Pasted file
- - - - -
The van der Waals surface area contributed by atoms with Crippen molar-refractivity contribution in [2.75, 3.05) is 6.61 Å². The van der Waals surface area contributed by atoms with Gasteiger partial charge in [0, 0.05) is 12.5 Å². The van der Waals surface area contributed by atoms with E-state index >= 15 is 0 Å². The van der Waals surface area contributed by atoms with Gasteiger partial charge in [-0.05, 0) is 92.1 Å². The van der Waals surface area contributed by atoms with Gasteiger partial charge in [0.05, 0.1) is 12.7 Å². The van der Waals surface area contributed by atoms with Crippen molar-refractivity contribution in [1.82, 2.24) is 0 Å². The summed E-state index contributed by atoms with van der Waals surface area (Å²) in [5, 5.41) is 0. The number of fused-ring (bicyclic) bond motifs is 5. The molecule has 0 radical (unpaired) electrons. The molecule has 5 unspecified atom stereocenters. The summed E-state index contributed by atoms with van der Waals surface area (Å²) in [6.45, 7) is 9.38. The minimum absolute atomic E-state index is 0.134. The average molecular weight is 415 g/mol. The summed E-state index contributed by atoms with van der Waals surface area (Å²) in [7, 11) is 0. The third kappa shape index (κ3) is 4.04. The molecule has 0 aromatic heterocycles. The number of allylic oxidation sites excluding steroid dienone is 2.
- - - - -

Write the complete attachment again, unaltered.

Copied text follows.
The van der Waals surface area contributed by atoms with Crippen molar-refractivity contribution in [2.75, 3.05) is 6.61 Å². The van der Waals surface area contributed by atoms with Gasteiger partial charge in [0, 0.05) is 12.5 Å². The van der Waals surface area contributed by atoms with E-state index >= 15 is 0 Å². The van der Waals surface area contributed by atoms with Gasteiger partial charge in [-0.05, 0) is 92.1 Å². The van der Waals surface area contributed by atoms with Gasteiger partial charge in [0.05, 0.1) is 12.7 Å². The van der Waals surface area contributed by atoms with Crippen molar-refractivity contribution in [1.82, 2.24) is 0 Å². The summed E-state index contributed by atoms with van der Waals surface area (Å²) in [5, 5.41) is 0. The number of fused-ring (bicyclic) bond motifs is 5. The molecule has 0 radical (unpaired) electrons. The molecule has 5 unspecified atom stereocenters. The summed E-state index contributed by atoms with van der Waals surface area (Å²) in [6.45, 7) is 9.38. The minimum absolute atomic E-state index is 0.134. The average molecular weight is 415 g/mol. The summed E-state index contributed by atoms with van der Waals surface area (Å²) in [7, 11) is 0. The third kappa shape index (κ3) is 4.04. The molecule has 0 aromatic heterocycles. The number of allylic oxidation sites excluding steroid dienone is 2.